“This is a good example of how you can create a business ecosystem if you invite talented foreigners to your country even for just one year,” explains Chaudhry.
“Those who will benefit most from digital nomad visas are from emerging economies or small countries that have traditionally lost talent to larger countries,” he adds.
“Before, companies fought for talent, and now countries and regions also fight for talent,” he said.
Choudhury predicts that larger economies may soon offer visas to digital nomads to stay competitive.
He believes that people who create the best ecosystem for remote workers will reap the greatest benefits.
“You have to help them during the stay by connecting them with like-minded people and like-minded investors, and once they leave, you have to set up a program that allows them to stay connected, to continue to contribute to the community and to constantly come back,” he says.
Digital Bedouin visas may offer many promising opportunities, but they can also create new challenges. For example, they can lead to a rise in the local cost of living, increased competition for resources and the creation of “privilege bubbles,” according to Kate Hooper and Megan Benton, authors of the Migration Policy Institute report.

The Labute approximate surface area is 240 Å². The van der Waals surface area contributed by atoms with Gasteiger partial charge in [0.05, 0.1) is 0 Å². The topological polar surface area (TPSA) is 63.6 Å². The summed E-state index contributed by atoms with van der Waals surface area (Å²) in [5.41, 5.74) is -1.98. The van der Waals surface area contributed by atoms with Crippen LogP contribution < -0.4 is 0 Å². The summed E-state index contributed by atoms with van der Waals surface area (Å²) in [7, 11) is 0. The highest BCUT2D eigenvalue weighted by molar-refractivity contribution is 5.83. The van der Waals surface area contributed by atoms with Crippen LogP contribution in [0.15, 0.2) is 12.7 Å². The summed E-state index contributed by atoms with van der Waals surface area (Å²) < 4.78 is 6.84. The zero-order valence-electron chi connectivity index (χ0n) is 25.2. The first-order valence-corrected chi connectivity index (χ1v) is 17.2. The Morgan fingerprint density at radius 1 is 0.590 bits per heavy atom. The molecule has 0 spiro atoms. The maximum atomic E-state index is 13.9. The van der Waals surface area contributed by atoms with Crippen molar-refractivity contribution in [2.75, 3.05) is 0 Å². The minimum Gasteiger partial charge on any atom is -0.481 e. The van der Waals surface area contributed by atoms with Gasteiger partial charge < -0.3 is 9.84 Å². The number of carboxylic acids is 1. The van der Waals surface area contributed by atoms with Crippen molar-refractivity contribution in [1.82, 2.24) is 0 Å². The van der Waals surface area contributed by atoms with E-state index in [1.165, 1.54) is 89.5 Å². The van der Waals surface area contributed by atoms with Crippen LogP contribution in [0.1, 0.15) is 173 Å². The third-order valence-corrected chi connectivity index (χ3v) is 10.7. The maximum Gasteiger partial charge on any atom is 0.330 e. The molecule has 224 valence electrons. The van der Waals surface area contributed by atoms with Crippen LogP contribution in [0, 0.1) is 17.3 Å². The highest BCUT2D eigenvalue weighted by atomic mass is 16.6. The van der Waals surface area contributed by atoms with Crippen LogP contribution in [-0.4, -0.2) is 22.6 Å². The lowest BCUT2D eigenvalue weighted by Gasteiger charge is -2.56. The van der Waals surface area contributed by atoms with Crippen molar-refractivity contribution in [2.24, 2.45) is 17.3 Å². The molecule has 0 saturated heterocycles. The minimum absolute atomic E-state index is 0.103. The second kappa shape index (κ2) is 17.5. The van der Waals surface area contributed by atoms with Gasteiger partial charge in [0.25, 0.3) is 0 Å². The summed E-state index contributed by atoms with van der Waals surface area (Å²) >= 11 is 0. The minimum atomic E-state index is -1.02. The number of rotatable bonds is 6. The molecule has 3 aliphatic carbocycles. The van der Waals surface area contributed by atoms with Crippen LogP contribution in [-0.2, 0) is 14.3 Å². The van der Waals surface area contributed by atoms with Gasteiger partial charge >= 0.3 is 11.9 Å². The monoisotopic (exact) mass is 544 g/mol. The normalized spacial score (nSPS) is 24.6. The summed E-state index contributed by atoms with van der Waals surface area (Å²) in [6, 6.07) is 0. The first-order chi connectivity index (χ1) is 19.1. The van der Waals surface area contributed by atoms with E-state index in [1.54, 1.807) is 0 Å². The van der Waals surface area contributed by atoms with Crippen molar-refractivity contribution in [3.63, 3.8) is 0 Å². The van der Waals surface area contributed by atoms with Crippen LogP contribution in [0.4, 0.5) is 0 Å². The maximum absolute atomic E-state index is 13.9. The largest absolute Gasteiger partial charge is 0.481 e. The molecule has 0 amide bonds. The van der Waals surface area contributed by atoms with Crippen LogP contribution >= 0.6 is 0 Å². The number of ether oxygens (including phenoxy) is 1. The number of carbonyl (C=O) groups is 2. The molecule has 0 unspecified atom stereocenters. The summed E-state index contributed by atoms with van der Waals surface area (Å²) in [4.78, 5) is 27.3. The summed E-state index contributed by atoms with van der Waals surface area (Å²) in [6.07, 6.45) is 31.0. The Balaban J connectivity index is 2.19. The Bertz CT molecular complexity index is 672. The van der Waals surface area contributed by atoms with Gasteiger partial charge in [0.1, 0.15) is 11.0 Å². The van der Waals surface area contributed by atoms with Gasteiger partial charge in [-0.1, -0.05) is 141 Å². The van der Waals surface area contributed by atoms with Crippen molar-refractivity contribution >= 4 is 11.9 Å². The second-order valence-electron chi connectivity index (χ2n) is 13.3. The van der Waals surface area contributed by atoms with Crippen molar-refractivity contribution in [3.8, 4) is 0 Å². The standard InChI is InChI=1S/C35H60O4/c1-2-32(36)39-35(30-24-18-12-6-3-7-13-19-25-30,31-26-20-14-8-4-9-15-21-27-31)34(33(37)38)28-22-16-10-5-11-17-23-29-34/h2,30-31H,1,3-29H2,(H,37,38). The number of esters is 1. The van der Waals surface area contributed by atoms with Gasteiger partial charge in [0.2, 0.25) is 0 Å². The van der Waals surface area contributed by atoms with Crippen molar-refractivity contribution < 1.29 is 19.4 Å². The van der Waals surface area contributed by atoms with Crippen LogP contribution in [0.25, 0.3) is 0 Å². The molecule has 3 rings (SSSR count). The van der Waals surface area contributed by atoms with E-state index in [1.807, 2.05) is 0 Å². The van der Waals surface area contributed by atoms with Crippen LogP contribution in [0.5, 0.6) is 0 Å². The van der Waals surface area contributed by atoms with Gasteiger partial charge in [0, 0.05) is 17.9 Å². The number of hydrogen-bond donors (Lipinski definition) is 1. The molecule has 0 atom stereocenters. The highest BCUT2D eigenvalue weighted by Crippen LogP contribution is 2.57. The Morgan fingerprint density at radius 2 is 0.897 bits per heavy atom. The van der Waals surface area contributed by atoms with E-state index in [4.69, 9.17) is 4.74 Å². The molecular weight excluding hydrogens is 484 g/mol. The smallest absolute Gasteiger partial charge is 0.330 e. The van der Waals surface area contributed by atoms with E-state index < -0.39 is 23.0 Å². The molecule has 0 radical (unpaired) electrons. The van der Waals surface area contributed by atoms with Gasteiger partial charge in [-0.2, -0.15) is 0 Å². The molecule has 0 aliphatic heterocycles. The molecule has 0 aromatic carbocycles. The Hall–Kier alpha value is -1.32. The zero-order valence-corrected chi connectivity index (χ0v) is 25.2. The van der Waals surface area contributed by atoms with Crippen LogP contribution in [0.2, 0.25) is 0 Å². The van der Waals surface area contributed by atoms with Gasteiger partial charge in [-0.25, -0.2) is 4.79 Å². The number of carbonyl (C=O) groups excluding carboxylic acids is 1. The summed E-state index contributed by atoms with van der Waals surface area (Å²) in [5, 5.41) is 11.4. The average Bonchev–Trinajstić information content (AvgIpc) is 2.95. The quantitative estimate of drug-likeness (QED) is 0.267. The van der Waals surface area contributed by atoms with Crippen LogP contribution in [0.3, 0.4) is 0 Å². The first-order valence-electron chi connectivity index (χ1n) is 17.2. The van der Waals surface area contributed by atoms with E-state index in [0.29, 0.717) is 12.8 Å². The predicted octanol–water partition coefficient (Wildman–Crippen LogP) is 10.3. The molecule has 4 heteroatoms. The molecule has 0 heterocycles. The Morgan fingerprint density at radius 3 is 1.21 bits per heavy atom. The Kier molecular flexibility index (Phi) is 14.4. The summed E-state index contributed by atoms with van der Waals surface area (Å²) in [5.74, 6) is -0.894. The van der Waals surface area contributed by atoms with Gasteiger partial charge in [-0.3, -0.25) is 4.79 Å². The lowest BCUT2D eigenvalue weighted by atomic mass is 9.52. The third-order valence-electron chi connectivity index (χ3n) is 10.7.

The researchers cite Bali in Indonesia and Goa in India as examples of centers of attraction for today’s digital nomads, two regions that have faced these problems in recent years. The existence of a class of workers who use local infrastructure and services but pay no taxes on them can also provoke resentment among tax-paying residents.
Some experts also question whether digital Bedouin visas will get much attention in the first place.
“Larger segments of digital nomads still use the 3- to 6-month tourist visa option for various reasons, such as the complexity of applying for digital nomad visas,” said Danesh Soomro, founder and CEO of global mobility database Facebook. io.
Cumbersome paperwork, expensive medical exams and challenges to prove monthly income (especially for those without contracts) can make many digital nomads more likely to just enter as tourists and take a quick “visa tour” across the border when needed, adds Soonro by. Above all, they are wanderers by nature.
After 5 years of entering the world of digital nomads, Tremblay says he is glad to have applied for the digital nomad visa in Dubai. “It feels great to be treated like a local, even if he hasn’t done the local jobs or invested,” he explains.
The software engineer plans to use Dubai as a base for the foreseeable future, that is, until this longtime digital nomad finds his next stable.